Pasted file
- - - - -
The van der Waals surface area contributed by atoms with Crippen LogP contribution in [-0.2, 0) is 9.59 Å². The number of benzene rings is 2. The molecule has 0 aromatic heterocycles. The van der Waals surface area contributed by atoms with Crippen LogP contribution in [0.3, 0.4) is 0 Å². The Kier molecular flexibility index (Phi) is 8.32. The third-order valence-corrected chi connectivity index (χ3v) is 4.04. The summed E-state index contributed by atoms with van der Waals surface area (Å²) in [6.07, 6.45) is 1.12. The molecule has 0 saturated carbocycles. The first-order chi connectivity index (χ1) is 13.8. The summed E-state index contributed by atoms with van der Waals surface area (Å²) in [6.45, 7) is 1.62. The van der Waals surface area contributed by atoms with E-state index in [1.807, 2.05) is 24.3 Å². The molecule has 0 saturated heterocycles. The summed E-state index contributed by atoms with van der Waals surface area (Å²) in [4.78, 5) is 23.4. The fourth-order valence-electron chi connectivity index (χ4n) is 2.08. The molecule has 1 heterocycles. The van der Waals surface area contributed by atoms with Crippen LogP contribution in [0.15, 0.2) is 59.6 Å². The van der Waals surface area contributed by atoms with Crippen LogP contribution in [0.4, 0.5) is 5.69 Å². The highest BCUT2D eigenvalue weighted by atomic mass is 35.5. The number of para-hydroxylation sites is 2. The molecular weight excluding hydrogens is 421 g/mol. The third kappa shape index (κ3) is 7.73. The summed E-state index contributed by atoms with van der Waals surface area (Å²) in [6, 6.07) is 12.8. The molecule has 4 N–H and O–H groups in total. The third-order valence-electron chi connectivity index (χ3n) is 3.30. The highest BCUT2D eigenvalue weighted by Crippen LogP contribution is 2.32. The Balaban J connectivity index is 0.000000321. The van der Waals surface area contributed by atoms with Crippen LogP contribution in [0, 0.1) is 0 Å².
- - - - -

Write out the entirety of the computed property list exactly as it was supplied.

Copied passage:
The van der Waals surface area contributed by atoms with Crippen LogP contribution in [-0.2, 0) is 9.59 Å². The number of benzene rings is 2. The molecule has 0 aromatic heterocycles. The van der Waals surface area contributed by atoms with Crippen LogP contribution in [0.3, 0.4) is 0 Å². The Kier molecular flexibility index (Phi) is 8.32. The third-order valence-corrected chi connectivity index (χ3v) is 4.04. The summed E-state index contributed by atoms with van der Waals surface area (Å²) in [6.07, 6.45) is 1.12. The molecule has 0 saturated carbocycles. The first-order chi connectivity index (χ1) is 13.8. The summed E-state index contributed by atoms with van der Waals surface area (Å²) in [6.45, 7) is 1.62. The van der Waals surface area contributed by atoms with E-state index in [1.807, 2.05) is 24.3 Å². The molecule has 0 saturated heterocycles. The summed E-state index contributed by atoms with van der Waals surface area (Å²) in [4.78, 5) is 23.4. The fourth-order valence-electron chi connectivity index (χ4n) is 2.08. The molecule has 1 heterocycles. The van der Waals surface area contributed by atoms with Crippen LogP contribution in [0.15, 0.2) is 59.6 Å². The van der Waals surface area contributed by atoms with Crippen LogP contribution in [0.4, 0.5) is 5.69 Å². The highest BCUT2D eigenvalue weighted by atomic mass is 35.5. The number of para-hydroxylation sites is 2. The molecular weight excluding hydrogens is 421 g/mol. The third kappa shape index (κ3) is 7.73. The summed E-state index contributed by atoms with van der Waals surface area (Å²) in [6, 6.07) is 12.8. The molecule has 4 N–H and O–H groups in total. The third-order valence-electron chi connectivity index (χ3n) is 3.30. The highest BCUT2D eigenvalue weighted by Crippen LogP contribution is 2.32. The Balaban J connectivity index is 0.000000321. The van der Waals surface area contributed by atoms with Crippen LogP contribution in [0, 0.1) is 0 Å².